Though one may wish to, one can’t stay forever in Neverland unless, of course, you’re Peter. After many an adventure and evil pirate plots foiled by loyal Tinkerbell, it becomes evident to maternal Wendy that the children are forgetting their real mother. A true stage-motherly heart-to-heart moment between Valentina Silardi and Summer Sholty presented itself complete with appropriate giggles.

Tick Tock makes short work of Hook, then it’s safely back to the Darling nursery where father remembers what it’s like to be a child. And so may all of us.

Asked backstage about his experience in the play, Trey Buck, (Peter), appropriately surrounded by a group of mermaid actresses, looked up quickly, glitter sparkling on his face and replied, “Never grow up.”

PHOTO BY KATIE DALSEMER MESSENGER © 2014

A Thrilling <i>Peter Pan, Jr.</i> from Topanga Elementary

In the forest of Neverland, Chief Bamboo (Silanchi Erickson) with his braves sing “What Makes the Brave Man Brave?”

All of this magic was the work of a dedicated group who sprinkled their own pixie dust to enable the young actors to soar, in some cases literally, thanks to Master Aerial Riggers Paul Beauvis and Kristy Beauvis of FocusFish.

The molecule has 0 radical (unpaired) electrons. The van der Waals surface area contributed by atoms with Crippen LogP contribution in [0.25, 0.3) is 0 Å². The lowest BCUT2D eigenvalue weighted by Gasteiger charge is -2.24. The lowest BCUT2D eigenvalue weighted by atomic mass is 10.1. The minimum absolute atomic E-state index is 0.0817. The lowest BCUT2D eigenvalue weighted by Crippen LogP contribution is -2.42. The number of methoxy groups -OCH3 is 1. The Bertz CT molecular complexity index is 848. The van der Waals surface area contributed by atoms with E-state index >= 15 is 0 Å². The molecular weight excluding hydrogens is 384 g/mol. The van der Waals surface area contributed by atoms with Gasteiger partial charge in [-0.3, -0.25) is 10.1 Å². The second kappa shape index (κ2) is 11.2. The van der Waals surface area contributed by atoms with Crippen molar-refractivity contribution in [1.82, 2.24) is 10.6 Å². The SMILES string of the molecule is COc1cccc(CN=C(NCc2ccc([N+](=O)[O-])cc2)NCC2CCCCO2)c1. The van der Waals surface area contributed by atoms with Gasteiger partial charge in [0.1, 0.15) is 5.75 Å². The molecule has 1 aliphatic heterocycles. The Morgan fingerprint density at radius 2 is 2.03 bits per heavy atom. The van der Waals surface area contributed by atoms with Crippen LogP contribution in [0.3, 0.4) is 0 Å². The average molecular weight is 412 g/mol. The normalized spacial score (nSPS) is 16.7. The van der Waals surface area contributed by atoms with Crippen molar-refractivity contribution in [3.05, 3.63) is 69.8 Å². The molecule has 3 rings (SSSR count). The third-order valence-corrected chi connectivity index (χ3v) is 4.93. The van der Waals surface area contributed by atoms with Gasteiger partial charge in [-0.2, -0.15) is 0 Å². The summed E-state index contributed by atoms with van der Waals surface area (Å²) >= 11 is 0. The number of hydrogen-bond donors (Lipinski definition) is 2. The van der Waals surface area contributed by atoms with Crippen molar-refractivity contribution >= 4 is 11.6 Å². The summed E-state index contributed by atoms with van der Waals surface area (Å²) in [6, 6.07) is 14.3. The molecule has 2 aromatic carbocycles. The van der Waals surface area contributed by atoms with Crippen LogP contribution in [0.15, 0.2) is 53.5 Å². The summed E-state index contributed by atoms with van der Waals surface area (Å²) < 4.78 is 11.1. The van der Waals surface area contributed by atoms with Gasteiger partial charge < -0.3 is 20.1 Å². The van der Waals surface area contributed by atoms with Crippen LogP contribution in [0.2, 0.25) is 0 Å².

Talent was well coached by Lisa Roumain Smith and Toby Poser, and the incredible set design construction/prop/painting team is to be commended.

Martin Schmitt, Catherine Luczy, Paula Sholty, Richard Brody and their fine group of coordinators and supervisors managed the stage crew. Technical direction was by Steve Smith who also shared lighting design with Teal Brogden and Patrick O’Connor. Audio was from Steve Luczy and Markian Fedorowycz.

PHOTO BY KATIE DALSEMER MESSENGER © 2014

A Thrilling <i>Peter Pan, Jr.</i> from Topanga Elementary

Wendy (Sasha Luczy) tells the Lost Boys a story at their secret hideout. The Neverland is populated by many a wild group and the wildest and woolliest of all is, The Lost Boys. What a motley and furry crew! Many of the group looked as if they could have been original Topanga settlers.

All of the student stage crew and prop kids did a great job. Fabulous make-up and hair was by Destiny London, along with a talented team who created dreamlike images.

Volunteers in multiple areas and generous local businesses contributed to the flight, which this year had an, “anything can happen feeling,” most appropriate for a trip to Neverland.

Topanga Elementary Principal Nicole Sheard is once again most appreciated for her support and enthusiasm, as well as the Topanga Enrichment Programs.

The venue for this year’s production was the Class Act Musical Theatre (www.classactmusicaltheatre.com), to whom the producers give their heartfelt thanks.

Finally, congratulations to all of the cast who, for those few hours, flew us to the shores where children are forever at play.

We end with a picture of a glowing Jill Williams on stage surrounded by grateful actors who obviously adored her, and Sue Schmitt, Jaya Ely, Martin Schmitt and everyone who taught them to fly.

This is the last year that much loved producer Sue Schmitt will be on the job.

“When a friend asks you to co-produce a play with her, say yes,” she muses. “You might think you are doing it for her but seven years later you realize she was really giving you a gift.”

The final song the cast sang was “What Does the Fox Say?” And the answer is, “We love you Sue.”

May there always be fairies outside your window.